Almost, but 6,500km (4,000 miles) farther east, these are actually the Altai Mountains, located in Southern Siberia on the border with Mongolia.
Due to a lack of roads and other infrastructure in the remote mountainous area, the breath-taking Altai Mountains remain one of the most inaccessible places in Russia. The only urban area is the regional capital of Gorno-Altaysk, which has a population of 60,000. The rest of the region’s inhabitants live in villages. Locals say that that the mythical kingdom of Shambhala is located somewhere in the “Russian Tibet.”
6. Ha Long Bay?
No, this is actually the Avacha Bay, located on the Kamchatka Peninsula.
At 24 km long, it is the second largest bay in the world after Port Jackson in Australia. The bay is so large that all the ships in the world could fit into it. The Koryaksky, Avachinsky, and Vilyuchinsky volcanoes can be seen from the waters of the bay. At the entrance to the bay, one can find the Tri Brata, or “Three Brothers”, a rock formation consisting of three adjacent rocks jutting out of the sea. This landmark is considered a natural treasure and is a symbol of the Avacha Bay and the nearby city of Petropavlovsk-Kamchatsky. The Bay is also the main gateway for people and goods arriving on the peninsula, while the rocky cliffs around it contain several enchanting grottos, which can only be accessed by sea kayaks.
Sometimes St. Petersburg is called the Venice of the North, but that does not make it an Italian city.
This city, originally built on a swamp, is the largest port in Russia and has long been Russia’s “window to Europe.” This tourist capital of Russia is known for its drawbridges, long seafronts, romantic white nights during which the sun never fully sets, imperial facades, and its many charming streets, many of which are named after 19th and 20th century Russian writers.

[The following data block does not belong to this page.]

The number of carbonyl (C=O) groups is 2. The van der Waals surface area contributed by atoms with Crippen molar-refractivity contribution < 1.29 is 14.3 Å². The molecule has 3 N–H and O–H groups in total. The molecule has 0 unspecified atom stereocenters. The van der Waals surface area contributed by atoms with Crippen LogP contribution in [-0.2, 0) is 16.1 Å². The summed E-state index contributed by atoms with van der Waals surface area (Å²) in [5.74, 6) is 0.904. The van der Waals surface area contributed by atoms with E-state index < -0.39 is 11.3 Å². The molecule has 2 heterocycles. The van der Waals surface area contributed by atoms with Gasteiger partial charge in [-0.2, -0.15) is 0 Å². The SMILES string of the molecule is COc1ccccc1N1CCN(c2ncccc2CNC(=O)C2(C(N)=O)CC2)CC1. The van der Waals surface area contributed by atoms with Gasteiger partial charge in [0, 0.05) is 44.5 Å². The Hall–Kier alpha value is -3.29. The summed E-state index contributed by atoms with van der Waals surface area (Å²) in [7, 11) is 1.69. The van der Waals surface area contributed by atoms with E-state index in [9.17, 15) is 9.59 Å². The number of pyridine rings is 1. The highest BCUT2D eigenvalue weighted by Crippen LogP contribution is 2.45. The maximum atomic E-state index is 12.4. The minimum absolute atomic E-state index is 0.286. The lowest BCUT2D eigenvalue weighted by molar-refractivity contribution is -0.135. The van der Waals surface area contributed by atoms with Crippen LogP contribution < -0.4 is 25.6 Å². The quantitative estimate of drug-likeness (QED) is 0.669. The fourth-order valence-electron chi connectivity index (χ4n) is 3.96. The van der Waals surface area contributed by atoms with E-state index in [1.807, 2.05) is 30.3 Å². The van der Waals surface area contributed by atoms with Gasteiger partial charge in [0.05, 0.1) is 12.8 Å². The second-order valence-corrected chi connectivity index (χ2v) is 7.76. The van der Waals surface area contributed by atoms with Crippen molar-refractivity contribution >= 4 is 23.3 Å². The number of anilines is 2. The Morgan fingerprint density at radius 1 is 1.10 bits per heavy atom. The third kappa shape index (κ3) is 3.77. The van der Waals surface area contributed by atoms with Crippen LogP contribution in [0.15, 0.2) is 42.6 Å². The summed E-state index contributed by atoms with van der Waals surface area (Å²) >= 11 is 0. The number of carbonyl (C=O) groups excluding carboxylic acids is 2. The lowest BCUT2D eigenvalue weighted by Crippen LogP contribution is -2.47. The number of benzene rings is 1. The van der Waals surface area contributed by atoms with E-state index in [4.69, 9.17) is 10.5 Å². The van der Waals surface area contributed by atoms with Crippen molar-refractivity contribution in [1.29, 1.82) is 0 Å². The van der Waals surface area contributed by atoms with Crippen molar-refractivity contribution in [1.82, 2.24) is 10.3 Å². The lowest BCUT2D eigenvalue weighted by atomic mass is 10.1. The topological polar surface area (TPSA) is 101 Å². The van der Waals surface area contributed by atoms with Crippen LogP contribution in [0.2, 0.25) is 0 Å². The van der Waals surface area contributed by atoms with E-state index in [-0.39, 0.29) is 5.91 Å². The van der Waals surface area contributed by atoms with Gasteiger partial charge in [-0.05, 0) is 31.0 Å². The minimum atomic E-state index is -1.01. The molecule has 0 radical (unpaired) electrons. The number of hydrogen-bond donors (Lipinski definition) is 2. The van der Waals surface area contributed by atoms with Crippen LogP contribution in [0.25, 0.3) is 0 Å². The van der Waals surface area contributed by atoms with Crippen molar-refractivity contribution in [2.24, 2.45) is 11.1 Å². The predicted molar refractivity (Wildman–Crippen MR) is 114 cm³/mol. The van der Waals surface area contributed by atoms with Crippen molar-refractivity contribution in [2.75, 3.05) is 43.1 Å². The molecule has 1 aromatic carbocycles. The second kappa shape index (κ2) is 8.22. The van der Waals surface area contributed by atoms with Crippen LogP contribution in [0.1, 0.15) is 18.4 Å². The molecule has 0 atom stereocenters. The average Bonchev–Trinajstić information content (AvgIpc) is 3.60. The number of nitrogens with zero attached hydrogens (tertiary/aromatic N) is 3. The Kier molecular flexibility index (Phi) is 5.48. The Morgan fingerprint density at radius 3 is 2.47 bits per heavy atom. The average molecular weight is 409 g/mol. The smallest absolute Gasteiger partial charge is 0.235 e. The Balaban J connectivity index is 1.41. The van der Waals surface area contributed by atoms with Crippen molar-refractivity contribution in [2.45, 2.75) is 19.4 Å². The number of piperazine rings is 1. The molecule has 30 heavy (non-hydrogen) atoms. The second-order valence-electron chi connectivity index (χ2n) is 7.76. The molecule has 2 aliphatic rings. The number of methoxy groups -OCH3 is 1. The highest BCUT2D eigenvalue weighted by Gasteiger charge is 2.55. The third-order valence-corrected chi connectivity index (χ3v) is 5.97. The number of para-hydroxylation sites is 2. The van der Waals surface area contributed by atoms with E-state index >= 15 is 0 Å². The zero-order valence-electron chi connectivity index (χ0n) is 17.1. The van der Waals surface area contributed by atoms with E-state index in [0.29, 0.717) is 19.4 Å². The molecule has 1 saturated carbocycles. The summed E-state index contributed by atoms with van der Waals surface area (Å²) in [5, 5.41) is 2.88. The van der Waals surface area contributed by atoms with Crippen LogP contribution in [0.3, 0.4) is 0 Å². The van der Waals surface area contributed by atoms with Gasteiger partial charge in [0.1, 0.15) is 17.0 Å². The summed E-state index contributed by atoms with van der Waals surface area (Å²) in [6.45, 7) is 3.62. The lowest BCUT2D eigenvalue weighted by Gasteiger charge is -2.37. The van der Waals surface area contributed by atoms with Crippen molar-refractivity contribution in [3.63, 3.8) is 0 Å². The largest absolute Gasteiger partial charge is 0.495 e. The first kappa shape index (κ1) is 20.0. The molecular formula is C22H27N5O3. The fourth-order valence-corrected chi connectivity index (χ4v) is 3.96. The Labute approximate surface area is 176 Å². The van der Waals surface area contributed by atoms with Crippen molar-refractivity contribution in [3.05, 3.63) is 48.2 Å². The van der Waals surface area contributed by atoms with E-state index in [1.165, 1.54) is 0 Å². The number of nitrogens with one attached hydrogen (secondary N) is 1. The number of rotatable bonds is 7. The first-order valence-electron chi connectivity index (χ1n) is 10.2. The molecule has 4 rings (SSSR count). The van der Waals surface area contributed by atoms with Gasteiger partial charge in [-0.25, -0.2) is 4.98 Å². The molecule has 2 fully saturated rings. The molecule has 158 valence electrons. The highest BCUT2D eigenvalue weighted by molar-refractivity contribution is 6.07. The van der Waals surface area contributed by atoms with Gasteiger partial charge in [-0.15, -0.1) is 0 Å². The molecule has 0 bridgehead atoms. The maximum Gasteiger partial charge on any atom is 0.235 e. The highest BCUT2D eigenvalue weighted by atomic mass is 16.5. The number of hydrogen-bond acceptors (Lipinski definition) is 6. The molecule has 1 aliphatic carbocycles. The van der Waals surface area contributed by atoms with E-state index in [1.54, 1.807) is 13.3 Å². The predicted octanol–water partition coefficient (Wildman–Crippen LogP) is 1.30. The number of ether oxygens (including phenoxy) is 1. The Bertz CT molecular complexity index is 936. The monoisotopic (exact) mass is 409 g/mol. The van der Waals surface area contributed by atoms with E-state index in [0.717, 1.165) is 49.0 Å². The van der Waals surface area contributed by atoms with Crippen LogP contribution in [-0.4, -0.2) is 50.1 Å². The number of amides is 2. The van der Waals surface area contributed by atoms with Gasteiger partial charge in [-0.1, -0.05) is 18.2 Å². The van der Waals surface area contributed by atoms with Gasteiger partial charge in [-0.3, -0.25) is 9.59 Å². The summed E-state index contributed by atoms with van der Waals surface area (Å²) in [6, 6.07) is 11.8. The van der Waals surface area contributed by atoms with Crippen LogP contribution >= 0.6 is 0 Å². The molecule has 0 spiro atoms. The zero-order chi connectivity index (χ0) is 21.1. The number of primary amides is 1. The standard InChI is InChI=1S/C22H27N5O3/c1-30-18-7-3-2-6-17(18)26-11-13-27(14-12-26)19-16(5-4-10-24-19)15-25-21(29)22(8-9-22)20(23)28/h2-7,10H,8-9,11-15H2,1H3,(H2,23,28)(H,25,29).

8. Easter Island?
Stone idols are a common sight for the islands of the Indian and Pacific oceans, but not for a subarctic plateau deep in the taiga.
The giant stone “idols”, located on the remote Northern Urals Manpupuner plateau in the Komi Republic, are actually naturally occurring rock formations which were carved out by the wind over thousands of years. There are seven of these “idols” which are 30-40m (100-130 feet) tall. The Manpupuner is a common destination for outdoorsmen; it can be accessed via a several-day-long hike, or by helicopter.
9. Mount Fuji?
The Kronotsky volcano is located in an eponymous national park on the Kamchatka Peninsula, and may seem almost identical to Mount Fuji to the untrained observer.
However, this is not Japan, but Russia. The Kronotsky National Park is one of the oldest natural reserves in Russia. It is home to many geysers and thermal springs, as well as an ocean coastline. The geyser fields at Kronotsky have been officially named one of the Seven Wonders of Russia. It is the only place in Eurasia where geyser fields can be found. Incidentally, these fields are much larger than the ones in Iceland.
The statements, views and opinions expressed in this column are solely those of the author and do not necessarily represent those of The Duran.